Many times in acting seminars I receive questions on how to really flesh out a character with the way they act and things that they say. In the improvisational style of acting you have the ability to feed off the customers and go in any direction with your character. Of course I encourage you to experiment…to try different things…to think outside the box with your characters. Sometimes you will fail, but sometimes you will succeed and with each successful character and each failed character you will always learn how to improve. The one thing that helps without a doubt is to create a backstory or history for your character.
Now you may be asking how this could possibly help, but I assure you in the long run it does. I’m not talking about writing an epic novel for each character. A simple backstory that tells your character’s name, where they came from, simple motivation, and whatever else you think is important. It can be very short and simple or long and complex. That is up to you. You don’t need to write something that will be published. You don’t even have to tell anyone if you don’t want to share the story. Even if your not good in creative writing try to at least come up with a bullet point outline for the character. Just come up with something that gives your character depth.
Why do all this? Well quite simply if you understand your character in a few basic ways you now have a blueprint of sorts to how to act. For example knowing where your character originated from will help you with your dialog. What accent would they have? Are there key words…specific words that are commonly associated with specific words for example they say that people from Ohio say pop instead of soda. That kind of thing. Some of it seems trivial, but a convincing performance hinges on details.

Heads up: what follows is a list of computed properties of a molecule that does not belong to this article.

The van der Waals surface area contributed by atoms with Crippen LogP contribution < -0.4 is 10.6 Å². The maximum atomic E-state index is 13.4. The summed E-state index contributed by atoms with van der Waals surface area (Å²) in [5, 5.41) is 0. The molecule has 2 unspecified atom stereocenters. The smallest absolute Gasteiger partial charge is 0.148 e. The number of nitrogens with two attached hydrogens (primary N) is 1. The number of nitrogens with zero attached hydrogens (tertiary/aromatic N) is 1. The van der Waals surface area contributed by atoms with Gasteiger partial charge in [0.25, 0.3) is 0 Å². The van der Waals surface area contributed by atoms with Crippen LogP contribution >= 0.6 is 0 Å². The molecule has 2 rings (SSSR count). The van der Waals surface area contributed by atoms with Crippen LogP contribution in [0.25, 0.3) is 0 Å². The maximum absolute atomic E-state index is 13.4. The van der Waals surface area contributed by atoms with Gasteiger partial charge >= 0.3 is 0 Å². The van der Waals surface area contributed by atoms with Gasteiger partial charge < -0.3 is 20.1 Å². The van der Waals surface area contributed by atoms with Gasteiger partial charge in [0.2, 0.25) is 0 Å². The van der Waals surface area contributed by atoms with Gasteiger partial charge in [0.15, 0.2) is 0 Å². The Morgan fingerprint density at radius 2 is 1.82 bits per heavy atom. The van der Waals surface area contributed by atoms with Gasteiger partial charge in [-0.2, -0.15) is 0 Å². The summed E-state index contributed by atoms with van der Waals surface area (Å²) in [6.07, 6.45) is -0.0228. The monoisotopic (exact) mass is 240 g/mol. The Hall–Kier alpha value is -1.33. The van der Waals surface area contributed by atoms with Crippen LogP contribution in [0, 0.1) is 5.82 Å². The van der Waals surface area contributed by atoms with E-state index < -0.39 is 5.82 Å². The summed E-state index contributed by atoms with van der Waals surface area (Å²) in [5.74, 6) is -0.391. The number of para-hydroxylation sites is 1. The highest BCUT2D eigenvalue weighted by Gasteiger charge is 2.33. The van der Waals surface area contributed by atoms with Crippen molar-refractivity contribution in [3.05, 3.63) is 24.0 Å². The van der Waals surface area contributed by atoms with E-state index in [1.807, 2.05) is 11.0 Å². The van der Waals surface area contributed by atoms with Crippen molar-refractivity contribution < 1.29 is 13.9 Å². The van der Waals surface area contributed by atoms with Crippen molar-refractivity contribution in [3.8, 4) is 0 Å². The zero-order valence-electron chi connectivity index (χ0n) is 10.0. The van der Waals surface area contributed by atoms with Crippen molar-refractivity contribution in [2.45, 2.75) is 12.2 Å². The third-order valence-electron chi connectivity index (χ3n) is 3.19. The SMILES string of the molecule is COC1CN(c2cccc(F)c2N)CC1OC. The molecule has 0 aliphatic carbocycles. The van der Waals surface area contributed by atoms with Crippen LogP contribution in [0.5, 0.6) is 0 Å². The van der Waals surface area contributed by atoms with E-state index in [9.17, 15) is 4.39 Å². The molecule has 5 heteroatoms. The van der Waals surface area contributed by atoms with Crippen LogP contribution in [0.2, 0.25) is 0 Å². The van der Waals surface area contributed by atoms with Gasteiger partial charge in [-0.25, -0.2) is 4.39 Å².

Another example where a character background helps is movement. Knowing what your character has been through in the past that shapes him to the horrific individual he or she is today helps every aspect. Maybe it’s an injury that makes the character walk with a limp or maybe it’s past forces it to lurk in the shadows taunting until it’s time to strike. Whatever it is a character backstory helps everything. Even how the character looks when designing a makeup for it.
Now I’m not saying you need to go that in-depth. Personally some characters I create just have a name and a few basic traits. Others I go more detailed with. Sometimes I write them down other times I just keep it in my head. My point is do what you need to do to elevate your character to the next level.
This is just a tip that if you are having trouble developing characters should help you out alot. You may have the skills or natural ability to develop characters easily or you may already do something similar. Each of us have developed our own trick and tips that work for us. The key here is to help those newer to the industry improve. If you have your own tips you would like to share feel free to share them below in the comment section.